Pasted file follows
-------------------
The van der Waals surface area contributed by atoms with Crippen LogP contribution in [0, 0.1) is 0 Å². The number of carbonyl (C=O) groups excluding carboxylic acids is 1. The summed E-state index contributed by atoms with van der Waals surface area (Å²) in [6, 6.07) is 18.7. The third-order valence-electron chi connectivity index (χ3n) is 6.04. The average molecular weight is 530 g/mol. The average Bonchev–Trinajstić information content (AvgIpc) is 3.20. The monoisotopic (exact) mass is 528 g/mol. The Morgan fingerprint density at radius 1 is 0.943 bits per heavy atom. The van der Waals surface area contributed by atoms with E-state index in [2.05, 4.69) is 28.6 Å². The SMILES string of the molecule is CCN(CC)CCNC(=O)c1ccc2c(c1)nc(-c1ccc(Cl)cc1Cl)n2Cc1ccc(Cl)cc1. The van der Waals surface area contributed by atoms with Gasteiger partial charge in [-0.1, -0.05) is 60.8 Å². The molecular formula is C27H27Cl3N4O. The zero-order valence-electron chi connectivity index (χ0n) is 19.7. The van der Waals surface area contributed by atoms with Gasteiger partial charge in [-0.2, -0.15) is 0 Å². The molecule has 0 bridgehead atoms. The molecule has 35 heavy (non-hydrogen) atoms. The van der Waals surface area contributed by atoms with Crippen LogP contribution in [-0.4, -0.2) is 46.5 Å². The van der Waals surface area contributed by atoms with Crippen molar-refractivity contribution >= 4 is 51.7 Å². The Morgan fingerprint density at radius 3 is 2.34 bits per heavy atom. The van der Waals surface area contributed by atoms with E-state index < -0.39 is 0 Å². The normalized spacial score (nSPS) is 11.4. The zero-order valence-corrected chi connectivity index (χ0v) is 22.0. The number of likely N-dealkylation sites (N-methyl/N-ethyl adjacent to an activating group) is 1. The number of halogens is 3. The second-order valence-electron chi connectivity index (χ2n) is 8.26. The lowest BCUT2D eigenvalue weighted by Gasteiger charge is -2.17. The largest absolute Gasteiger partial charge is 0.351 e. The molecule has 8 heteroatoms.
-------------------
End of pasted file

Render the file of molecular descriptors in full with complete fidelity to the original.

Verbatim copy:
The van der Waals surface area contributed by atoms with Crippen LogP contribution in [0, 0.1) is 0 Å². The number of carbonyl (C=O) groups excluding carboxylic acids is 1. The summed E-state index contributed by atoms with van der Waals surface area (Å²) in [6, 6.07) is 18.7. The third-order valence-electron chi connectivity index (χ3n) is 6.04. The average molecular weight is 530 g/mol. The average Bonchev–Trinajstić information content (AvgIpc) is 3.20. The monoisotopic (exact) mass is 528 g/mol. The Morgan fingerprint density at radius 1 is 0.943 bits per heavy atom. The van der Waals surface area contributed by atoms with E-state index in [2.05, 4.69) is 28.6 Å². The SMILES string of the molecule is CCN(CC)CCNC(=O)c1ccc2c(c1)nc(-c1ccc(Cl)cc1Cl)n2Cc1ccc(Cl)cc1. The van der Waals surface area contributed by atoms with Gasteiger partial charge in [-0.1, -0.05) is 60.8 Å². The molecular formula is C27H27Cl3N4O. The zero-order valence-electron chi connectivity index (χ0n) is 19.7. The van der Waals surface area contributed by atoms with Gasteiger partial charge in [-0.2, -0.15) is 0 Å². The molecule has 0 bridgehead atoms. The molecule has 35 heavy (non-hydrogen) atoms. The van der Waals surface area contributed by atoms with Crippen LogP contribution in [-0.4, -0.2) is 46.5 Å². The van der Waals surface area contributed by atoms with Crippen molar-refractivity contribution >= 4 is 51.7 Å². The Morgan fingerprint density at radius 3 is 2.34 bits per heavy atom. The van der Waals surface area contributed by atoms with E-state index < -0.39 is 0 Å². The normalized spacial score (nSPS) is 11.4. The zero-order valence-corrected chi connectivity index (χ0v) is 22.0. The number of likely N-dealkylation sites (N-methyl/N-ethyl adjacent to an activating group) is 1. The number of halogens is 3. The second-order valence-electron chi connectivity index (χ2n) is 8.26. The lowest BCUT2D eigenvalue weighted by Gasteiger charge is -2.17. The largest absolute Gasteiger partial charge is 0.351 e. The molecule has 8 heteroatoms.